Every car has an on-board computer with tons of data: your mileage, your average speed, even your tire pressure. When you take your car into the shop, mechanics plug into this computer to access that data so that they can diagnose your car.
I’ve been wanting to access that data myself forever, and it’s not just because I’m a data geek. As someone who travels a lot for business, I track my mileage. Not only is it a royal pain to do manually, it just seems wrong, given that your car already has this data. But until recently, I had no ability to access it.
Fuse unlocks that data, and gives you access. It consists of a device that you plug into your car’s diagnostic outlet and a mobile app that gives you access to that data.
That alone should make you want this. But I’m going out of my way to blog about this project because of what Fuse does under the hood.
The problem with most of the emerging apps in this space is that they essentially trade convenience and coolness for ownership of your data. Most of us don’t pay attention to that. We’re too pre-occupied by the coolness. Some of us feel vaguely uneasy about the trade-off, but we do it anyway. Coolness is a powerful motivator.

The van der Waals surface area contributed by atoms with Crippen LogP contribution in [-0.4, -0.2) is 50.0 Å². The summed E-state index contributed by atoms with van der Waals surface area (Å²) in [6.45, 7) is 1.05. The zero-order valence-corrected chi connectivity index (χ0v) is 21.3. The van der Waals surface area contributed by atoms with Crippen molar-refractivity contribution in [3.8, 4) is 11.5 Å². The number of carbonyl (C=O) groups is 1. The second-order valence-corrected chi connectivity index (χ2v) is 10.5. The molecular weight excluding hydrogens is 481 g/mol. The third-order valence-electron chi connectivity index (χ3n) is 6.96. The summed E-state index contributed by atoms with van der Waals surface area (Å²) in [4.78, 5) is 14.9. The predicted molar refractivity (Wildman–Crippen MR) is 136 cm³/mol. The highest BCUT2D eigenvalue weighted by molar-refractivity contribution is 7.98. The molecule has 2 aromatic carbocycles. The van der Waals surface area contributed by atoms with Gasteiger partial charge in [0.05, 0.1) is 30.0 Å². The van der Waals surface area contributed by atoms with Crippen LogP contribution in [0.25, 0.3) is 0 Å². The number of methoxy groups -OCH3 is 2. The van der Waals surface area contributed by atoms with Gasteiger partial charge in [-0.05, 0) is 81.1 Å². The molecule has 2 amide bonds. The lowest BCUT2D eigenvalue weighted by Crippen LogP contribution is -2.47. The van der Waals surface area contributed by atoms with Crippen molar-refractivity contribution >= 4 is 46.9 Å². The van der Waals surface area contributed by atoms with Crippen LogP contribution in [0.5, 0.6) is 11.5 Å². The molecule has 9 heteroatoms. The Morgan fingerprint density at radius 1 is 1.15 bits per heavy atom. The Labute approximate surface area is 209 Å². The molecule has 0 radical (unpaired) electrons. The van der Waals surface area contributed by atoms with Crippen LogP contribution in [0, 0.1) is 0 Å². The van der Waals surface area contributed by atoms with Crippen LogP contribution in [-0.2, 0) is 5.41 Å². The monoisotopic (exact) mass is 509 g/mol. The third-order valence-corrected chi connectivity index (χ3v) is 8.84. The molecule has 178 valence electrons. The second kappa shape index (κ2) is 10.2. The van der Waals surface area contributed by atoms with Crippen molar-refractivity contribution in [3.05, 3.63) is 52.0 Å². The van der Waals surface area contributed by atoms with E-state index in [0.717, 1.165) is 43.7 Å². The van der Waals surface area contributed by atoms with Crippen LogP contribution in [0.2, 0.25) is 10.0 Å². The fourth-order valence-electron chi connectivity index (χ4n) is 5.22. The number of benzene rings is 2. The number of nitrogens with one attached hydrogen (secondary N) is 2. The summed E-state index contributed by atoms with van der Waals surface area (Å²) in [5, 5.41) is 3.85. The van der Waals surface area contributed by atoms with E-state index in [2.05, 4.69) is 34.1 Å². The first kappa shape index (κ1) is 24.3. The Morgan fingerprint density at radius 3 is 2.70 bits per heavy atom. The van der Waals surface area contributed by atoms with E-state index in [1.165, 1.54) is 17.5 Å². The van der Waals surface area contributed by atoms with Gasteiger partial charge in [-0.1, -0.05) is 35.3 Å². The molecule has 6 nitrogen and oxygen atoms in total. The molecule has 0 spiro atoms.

Phil has been a leader in the digital identity space for a very long time. He literally wrote the book on it. He’s part of a community of folks who thinks that you — the individual — should own and control your data. Enabling this is a hard technical problem, but it’s an even knottier social problem.
Fuse is built on top of a trust and privacy framework that my friends, Drummond Reed and Andy Dale, have helped evolved. Fuse is cool, compelling, and socially responsible. These are the kinds of apps that will help create the kind of world that I want to live in.
If you’d like to read more about these nitty gritty aspects of Fuse, go check out Phil’s blog. If you’d like to read more about the bigger vision behind technology like this, start with Vendor Relationship Management (VRM).
Don’t forget to back the project!
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